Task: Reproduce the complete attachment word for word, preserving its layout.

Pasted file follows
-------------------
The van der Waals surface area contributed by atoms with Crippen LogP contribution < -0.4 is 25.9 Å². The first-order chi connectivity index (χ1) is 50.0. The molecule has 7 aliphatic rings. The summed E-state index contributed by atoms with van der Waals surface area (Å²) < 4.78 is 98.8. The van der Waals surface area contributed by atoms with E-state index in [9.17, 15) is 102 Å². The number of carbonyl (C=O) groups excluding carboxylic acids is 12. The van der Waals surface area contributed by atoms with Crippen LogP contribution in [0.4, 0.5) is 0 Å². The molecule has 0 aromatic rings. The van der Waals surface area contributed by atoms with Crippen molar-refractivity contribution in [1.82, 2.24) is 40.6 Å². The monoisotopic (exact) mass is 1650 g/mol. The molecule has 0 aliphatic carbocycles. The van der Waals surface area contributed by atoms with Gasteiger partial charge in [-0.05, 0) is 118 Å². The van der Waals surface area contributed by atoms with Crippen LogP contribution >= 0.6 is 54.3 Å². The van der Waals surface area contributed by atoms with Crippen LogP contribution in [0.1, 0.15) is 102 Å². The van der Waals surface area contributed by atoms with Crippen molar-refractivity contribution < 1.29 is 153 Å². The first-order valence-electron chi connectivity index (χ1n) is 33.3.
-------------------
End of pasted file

The van der Waals surface area contributed by atoms with Crippen LogP contribution < -0.4 is 25.9 Å². The first-order chi connectivity index (χ1) is 50.0. The molecule has 7 aliphatic rings. The summed E-state index contributed by atoms with van der Waals surface area (Å²) < 4.78 is 98.8. The van der Waals surface area contributed by atoms with E-state index in [9.17, 15) is 102 Å². The number of carbonyl (C=O) groups excluding carboxylic acids is 12. The van der Waals surface area contributed by atoms with Crippen LogP contribution in [0.4, 0.5) is 0 Å². The molecule has 0 aromatic rings. The van der Waals surface area contributed by atoms with Crippen molar-refractivity contribution in [1.82, 2.24) is 40.6 Å². The monoisotopic (exact) mass is 1650 g/mol. The molecule has 0 aliphatic carbocycles. The van der Waals surface area contributed by atoms with Gasteiger partial charge in [-0.05, 0) is 118 Å². The van der Waals surface area contributed by atoms with Crippen LogP contribution >= 0.6 is 54.3 Å². The van der Waals surface area contributed by atoms with Crippen LogP contribution in [0.1, 0.15) is 102 Å². The van der Waals surface area contributed by atoms with Crippen molar-refractivity contribution < 1.29 is 153 Å². The first-order valence-electron chi connectivity index (χ1n) is 33.3.